view counter

The problem, here presented, where the witness testifies to a fact useful to the proponent which a cross-examiner claims he had previously denied, is rather different. In such a case the "orthodox" rule that "Prior Self-Contradictions are not to be treated as having any substantive or independent testimonial value," 3 Wigmore, Evidence § 1018 at 688 (3d ed. 1940), does not place the judge in the unworthy position of telling the jury to do the opposite of what he expects it will; it is quite possible for the jury to discredit the witness simply because of "the repugnancy of his evidence," 3 Wigmore, supra, at 686-87, quoting Chief Baron Gilbert, and thus to regard him as an unreliable fellow, without deciding that the earlier statement was the true one. In such cases the opponent accomplishes a large part of his objective, and often — particularly in criminal cases — all of it,2 if the self-contradiction destroys the testimony, without the further step of converting the proponent's witness into his own by having the jury accept the earlier statement as the truth despite the later contradiction. While we do not say that the DeSisto principle could never be invoked in such a case, compare United States ex rel. Ng Kee Wong v. Corsi, 65 F.2d 564 (2 Cir. 1933), we would be loath to disturb a trial judge's refusal to do so. Moreover, and even more important, the earlier testimony here in question, unlike that in DeSisto, was not given at a former trial in the same case where the witness' mind was focused on the identical fact at issue in the later one. Although testimony at the trial of another case can properly be used for impeachment subject to such explanation as the witness may make, where the prior testimony was given in a different case with different parties involving different issues, a trial judge may properly consider the dangers to be too great to warrant the admission of the testimony as affirmative evidence. For that reason, as well as the lack of showing of prejudice, see fn. 2, we are unpersuaded by appellants' argument.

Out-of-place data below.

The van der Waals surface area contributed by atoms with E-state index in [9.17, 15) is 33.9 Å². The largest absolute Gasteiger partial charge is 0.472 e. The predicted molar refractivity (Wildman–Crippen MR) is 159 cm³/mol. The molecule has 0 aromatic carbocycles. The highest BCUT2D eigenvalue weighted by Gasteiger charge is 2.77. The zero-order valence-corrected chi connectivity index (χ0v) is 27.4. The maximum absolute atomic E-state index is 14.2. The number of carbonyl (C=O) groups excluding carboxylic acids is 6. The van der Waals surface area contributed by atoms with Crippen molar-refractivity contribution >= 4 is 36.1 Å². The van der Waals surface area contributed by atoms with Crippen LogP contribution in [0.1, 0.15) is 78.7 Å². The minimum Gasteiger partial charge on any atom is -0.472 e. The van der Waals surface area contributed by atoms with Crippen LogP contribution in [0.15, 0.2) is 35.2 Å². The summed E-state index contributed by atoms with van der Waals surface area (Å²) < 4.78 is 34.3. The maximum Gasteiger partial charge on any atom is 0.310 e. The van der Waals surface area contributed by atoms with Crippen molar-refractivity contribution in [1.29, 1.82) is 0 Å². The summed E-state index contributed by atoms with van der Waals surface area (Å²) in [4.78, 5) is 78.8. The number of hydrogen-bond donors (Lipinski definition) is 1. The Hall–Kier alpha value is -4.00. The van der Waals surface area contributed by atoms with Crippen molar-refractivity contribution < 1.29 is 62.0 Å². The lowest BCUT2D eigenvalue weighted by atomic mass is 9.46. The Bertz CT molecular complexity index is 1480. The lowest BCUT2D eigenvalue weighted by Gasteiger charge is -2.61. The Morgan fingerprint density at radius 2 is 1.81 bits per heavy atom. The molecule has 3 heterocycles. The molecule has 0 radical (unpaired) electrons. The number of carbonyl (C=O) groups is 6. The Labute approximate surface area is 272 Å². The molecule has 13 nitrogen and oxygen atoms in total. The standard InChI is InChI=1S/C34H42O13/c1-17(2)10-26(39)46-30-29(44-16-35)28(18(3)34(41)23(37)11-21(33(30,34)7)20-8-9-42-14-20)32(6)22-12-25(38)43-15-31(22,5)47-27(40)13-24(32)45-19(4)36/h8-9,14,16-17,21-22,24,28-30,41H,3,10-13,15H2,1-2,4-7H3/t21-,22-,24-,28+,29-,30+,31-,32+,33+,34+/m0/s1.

While the judge correctly charged that the Government must prove as to each defendant that he "knowingly and wilfully joined the conspiracy during the period of its operation with the intent and the purpose of furthering its objective," he did not give further charges requested by defendants by which, in various ways, the jury would have been told that in determining a defendant's membership, it was "not to consider what others may have said or done" but was to decide "without regard to and independently of the statements and declarations of others." Although we do not doubt that such instructions have often been given, all the law requires is that the jury find, on the basis of all evidence properly admitted by the judge, a conspiracy and each defendant's purposeful entrance into it. As indicated in our discussion of the single conspiracy issue, no preliminary showing is needed to allow the jury's consideration of what others have done, including "verbal acts," insofar as such acts show the conspiracy's existence and scope and the consequent likelihood of any defendant's being a part of it. For example, if Henrypierre's luggage had contained packages marked by LaPorterie for each of the three defendants, no one could reasonably doubt that the jury might consider this against each defendant, although it would not alone be sufficient for a conviction. And while a declaration of one alleged conspirator in furtherance of the conspiracy otherwise banned by the hearsay rule is not admissible against another without other proof of the latter's membership, the established rule in this circuit is that determination of the adequacy of such proof is for the judge and, if he is satisfied on that score, he is to leave the declaration "to the jury to use like any other evidence, without instructing them to consider it as proof only after they too have decided a preliminary issue which alone makes it competent." United States v. Dennis, 183 F.2d 201, 230-231 (2 Cir. 1950 (L. Hand, J.), aff'd, 341 U.S. 494, 71 S.Ct. 857, 95 L.Ed. 1137 (1951).3 Accord, United States v. Pugliese, 153 F.2d 497, 500-501 (2 Cir. 1945); United States v. Stadter, 336 F.2d 326, 329-330 (2 Cir. 1964), cert. denied, 380 U.S. 945, 85 S.Ct. 1028, 13 L.Ed.2d 964 (1965); United States v. Borelli, supra, 336 F.2d at 387. Without detracting from our reaffirmation of this position, we note that no hearsay declarations appear to have been offered here; the notion that evidentiary use of anything emerging from the mouth is banned unless it comes within an exception to the hearsay rule is as fallacious as it is durable. See United States v. Costello, supra, 352 F.2d at 853.